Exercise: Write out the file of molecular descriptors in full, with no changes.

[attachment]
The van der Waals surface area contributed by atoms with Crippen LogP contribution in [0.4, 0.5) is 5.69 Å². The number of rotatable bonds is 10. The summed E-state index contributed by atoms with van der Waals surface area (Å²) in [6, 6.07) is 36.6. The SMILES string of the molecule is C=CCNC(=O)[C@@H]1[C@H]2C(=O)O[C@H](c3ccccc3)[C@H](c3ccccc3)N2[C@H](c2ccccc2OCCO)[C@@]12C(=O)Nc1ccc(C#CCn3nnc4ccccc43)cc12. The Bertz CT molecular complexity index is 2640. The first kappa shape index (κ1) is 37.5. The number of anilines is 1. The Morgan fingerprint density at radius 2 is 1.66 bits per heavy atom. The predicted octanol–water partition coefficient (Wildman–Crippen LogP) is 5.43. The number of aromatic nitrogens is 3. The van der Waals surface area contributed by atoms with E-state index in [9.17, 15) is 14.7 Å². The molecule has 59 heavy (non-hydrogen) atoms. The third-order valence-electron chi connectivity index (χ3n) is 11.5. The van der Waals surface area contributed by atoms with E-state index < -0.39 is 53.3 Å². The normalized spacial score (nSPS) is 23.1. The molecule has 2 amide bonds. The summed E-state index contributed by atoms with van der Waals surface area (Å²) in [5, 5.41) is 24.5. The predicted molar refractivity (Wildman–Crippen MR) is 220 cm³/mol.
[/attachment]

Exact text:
The van der Waals surface area contributed by atoms with Crippen LogP contribution in [0.4, 0.5) is 5.69 Å². The number of rotatable bonds is 10. The summed E-state index contributed by atoms with van der Waals surface area (Å²) in [6, 6.07) is 36.6. The SMILES string of the molecule is C=CCNC(=O)[C@@H]1[C@H]2C(=O)O[C@H](c3ccccc3)[C@H](c3ccccc3)N2[C@H](c2ccccc2OCCO)[C@@]12C(=O)Nc1ccc(C#CCn3nnc4ccccc43)cc12. The Bertz CT molecular complexity index is 2640. The first kappa shape index (κ1) is 37.5. The number of anilines is 1. The Morgan fingerprint density at radius 2 is 1.66 bits per heavy atom. The predicted octanol–water partition coefficient (Wildman–Crippen LogP) is 5.43. The number of aromatic nitrogens is 3. The van der Waals surface area contributed by atoms with E-state index in [9.17, 15) is 14.7 Å². The molecule has 59 heavy (non-hydrogen) atoms. The third-order valence-electron chi connectivity index (χ3n) is 11.5. The van der Waals surface area contributed by atoms with E-state index < -0.39 is 53.3 Å². The normalized spacial score (nSPS) is 23.1. The molecule has 2 amide bonds. The summed E-state index contributed by atoms with van der Waals surface area (Å²) in [5, 5.41) is 24.5. The predicted molar refractivity (Wildman–Crippen MR) is 220 cm³/mol.